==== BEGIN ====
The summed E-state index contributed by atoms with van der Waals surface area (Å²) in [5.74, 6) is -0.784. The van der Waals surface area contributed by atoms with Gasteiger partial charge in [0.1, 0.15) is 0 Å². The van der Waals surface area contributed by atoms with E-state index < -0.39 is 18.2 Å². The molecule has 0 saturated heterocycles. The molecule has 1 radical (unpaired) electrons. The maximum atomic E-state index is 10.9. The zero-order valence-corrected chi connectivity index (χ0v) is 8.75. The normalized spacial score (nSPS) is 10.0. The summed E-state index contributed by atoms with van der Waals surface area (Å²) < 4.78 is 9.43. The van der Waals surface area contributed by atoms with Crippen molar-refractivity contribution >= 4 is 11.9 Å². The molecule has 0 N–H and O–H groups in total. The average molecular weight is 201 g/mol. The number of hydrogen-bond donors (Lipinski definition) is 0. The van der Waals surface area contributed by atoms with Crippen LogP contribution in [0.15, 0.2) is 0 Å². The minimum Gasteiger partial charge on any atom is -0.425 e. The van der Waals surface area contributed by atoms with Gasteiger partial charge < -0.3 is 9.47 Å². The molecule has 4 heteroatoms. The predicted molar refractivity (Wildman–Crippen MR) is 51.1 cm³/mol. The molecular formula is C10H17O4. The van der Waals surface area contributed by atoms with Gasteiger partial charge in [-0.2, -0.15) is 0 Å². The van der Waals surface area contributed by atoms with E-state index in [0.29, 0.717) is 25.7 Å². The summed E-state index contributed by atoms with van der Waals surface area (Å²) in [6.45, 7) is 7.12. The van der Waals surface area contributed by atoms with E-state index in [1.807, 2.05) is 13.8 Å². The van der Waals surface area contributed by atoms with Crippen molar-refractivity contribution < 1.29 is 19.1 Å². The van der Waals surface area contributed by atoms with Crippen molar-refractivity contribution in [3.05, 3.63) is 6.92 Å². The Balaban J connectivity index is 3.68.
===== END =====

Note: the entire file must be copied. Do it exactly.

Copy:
The summed E-state index contributed by atoms with van der Waals surface area (Å²) in [5.74, 6) is -0.784. The van der Waals surface area contributed by atoms with Gasteiger partial charge in [0.1, 0.15) is 0 Å². The van der Waals surface area contributed by atoms with E-state index < -0.39 is 18.2 Å². The molecule has 0 saturated heterocycles. The molecule has 1 radical (unpaired) electrons. The maximum atomic E-state index is 10.9. The zero-order valence-corrected chi connectivity index (χ0v) is 8.75. The normalized spacial score (nSPS) is 10.0. The summed E-state index contributed by atoms with van der Waals surface area (Å²) < 4.78 is 9.43. The van der Waals surface area contributed by atoms with Crippen molar-refractivity contribution >= 4 is 11.9 Å². The molecule has 0 N–H and O–H groups in total. The average molecular weight is 201 g/mol. The number of hydrogen-bond donors (Lipinski definition) is 0. The van der Waals surface area contributed by atoms with Crippen LogP contribution in [0.15, 0.2) is 0 Å². The minimum Gasteiger partial charge on any atom is -0.425 e. The van der Waals surface area contributed by atoms with Gasteiger partial charge < -0.3 is 9.47 Å². The molecule has 4 heteroatoms. The predicted molar refractivity (Wildman–Crippen MR) is 51.1 cm³/mol. The molecular formula is C10H17O4. The van der Waals surface area contributed by atoms with Gasteiger partial charge in [-0.2, -0.15) is 0 Å². The van der Waals surface area contributed by atoms with E-state index in [0.29, 0.717) is 25.7 Å². The summed E-state index contributed by atoms with van der Waals surface area (Å²) in [6.45, 7) is 7.12. The van der Waals surface area contributed by atoms with E-state index in [1.807, 2.05) is 13.8 Å². The van der Waals surface area contributed by atoms with Crippen molar-refractivity contribution < 1.29 is 19.1 Å². The van der Waals surface area contributed by atoms with Crippen molar-refractivity contribution in [3.05, 3.63) is 6.92 Å². The Balaban J connectivity index is 3.68.